John Mawurndjul: Curator’s Radar

In the constellation of bark artists, John Mawurndjul‘s star shines brightest. This retrospective exhibition has set a new benchmark for Indigenous art displays.

Words: Claire G. Coleman

Photography: Tristan Derátz

In the constellation of bark artists, John Mawurndjul‘s star shines brightest. He is, accord- ing to curator of Indigenous art at the Art Gallery of South Australia (AGSA) Nici Cumpston, “a master of innovation in the bark painting technique”. He is the maestro of rarrk (cross-hatching) and the resultant sacred shimmer. Viewing his work can be a spiritual experience; transporting the viewer into worlds they had never imagined.

Recently, the Museum of Contemporary Art (MCA) in Sydney, AGSA, the artist and Maningrida Arts in Arnhem Land, Northern Territory, collaborated to produce the largest retrospective of Mawurndjul’s work in Australia: John Mawurndjul: I am the old and the new. Having visited this show (on view at AGSA until end of January 2019), I cannot imagine anyone leaving it unaffected.

Perhaps unusually for a retrospective on an Aboriginal artist, Mawurndjul’s input was sought at every stage of development, including the selection of works. This led to an exhibition unlike any staged before it. Rather than works being displayed in standard chronological order, the art was sorted and displayed in order of Kunred (sacred places).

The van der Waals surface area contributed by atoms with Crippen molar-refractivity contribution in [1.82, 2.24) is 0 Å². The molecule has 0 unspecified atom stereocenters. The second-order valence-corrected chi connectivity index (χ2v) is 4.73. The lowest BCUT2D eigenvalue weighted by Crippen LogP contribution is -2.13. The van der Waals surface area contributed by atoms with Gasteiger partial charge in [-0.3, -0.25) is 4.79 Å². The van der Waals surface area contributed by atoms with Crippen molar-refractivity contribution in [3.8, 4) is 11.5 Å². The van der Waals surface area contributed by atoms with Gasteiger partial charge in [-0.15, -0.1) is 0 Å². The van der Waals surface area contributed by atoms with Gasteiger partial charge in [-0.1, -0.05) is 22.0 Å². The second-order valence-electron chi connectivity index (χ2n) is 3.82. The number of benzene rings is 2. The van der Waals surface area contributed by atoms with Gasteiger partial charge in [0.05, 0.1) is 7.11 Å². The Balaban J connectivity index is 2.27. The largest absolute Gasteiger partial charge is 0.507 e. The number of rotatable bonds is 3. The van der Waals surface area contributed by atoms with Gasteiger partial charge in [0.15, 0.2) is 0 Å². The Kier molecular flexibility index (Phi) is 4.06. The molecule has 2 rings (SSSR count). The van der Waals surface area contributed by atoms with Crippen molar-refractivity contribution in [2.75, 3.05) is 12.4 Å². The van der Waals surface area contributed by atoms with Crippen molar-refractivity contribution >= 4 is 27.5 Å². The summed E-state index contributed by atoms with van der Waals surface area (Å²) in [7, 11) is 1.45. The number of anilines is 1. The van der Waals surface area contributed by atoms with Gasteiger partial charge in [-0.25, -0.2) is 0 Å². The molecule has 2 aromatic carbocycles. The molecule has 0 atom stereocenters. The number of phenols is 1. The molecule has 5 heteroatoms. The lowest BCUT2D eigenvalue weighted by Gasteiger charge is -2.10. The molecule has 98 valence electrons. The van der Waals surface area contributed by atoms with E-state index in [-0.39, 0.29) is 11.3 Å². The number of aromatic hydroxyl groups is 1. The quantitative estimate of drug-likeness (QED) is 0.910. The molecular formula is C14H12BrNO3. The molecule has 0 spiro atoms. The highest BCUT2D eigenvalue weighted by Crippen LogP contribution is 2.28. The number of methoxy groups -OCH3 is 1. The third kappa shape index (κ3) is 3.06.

Old and new hang close. And without the movement in time, the exhibition exists in what anthropologist W. E. H. Stanner, in his essay The Dreaming, called the “Everywhen”. The paintings are of Country using Country itself – bark and ochre – as a medium. A visitor moving though the exhibition space is moving through the sacred Country Mawurndjul has chosen to paint.

The label texts are written in Kuninjku (Mawurndjul’s language) and translated into English. All texts in the exhibition are in the artist’s own words; the Kuninjku words first on the labels, thus centred in the experience. According to Cumpston, this provides the viewer with a “much deeper sense of these stories as the artist was able to think and speak in his first language”.

The retrospective, the innovative way it was assembled and curated, has set a new benchmark for Indigenous art displays. The centring of the artist’s voice and deci- sion making will hopefully become more common in Indigenous art curation.

This article was originally published in Art Collector issue 87, JAN – MAR 2019.

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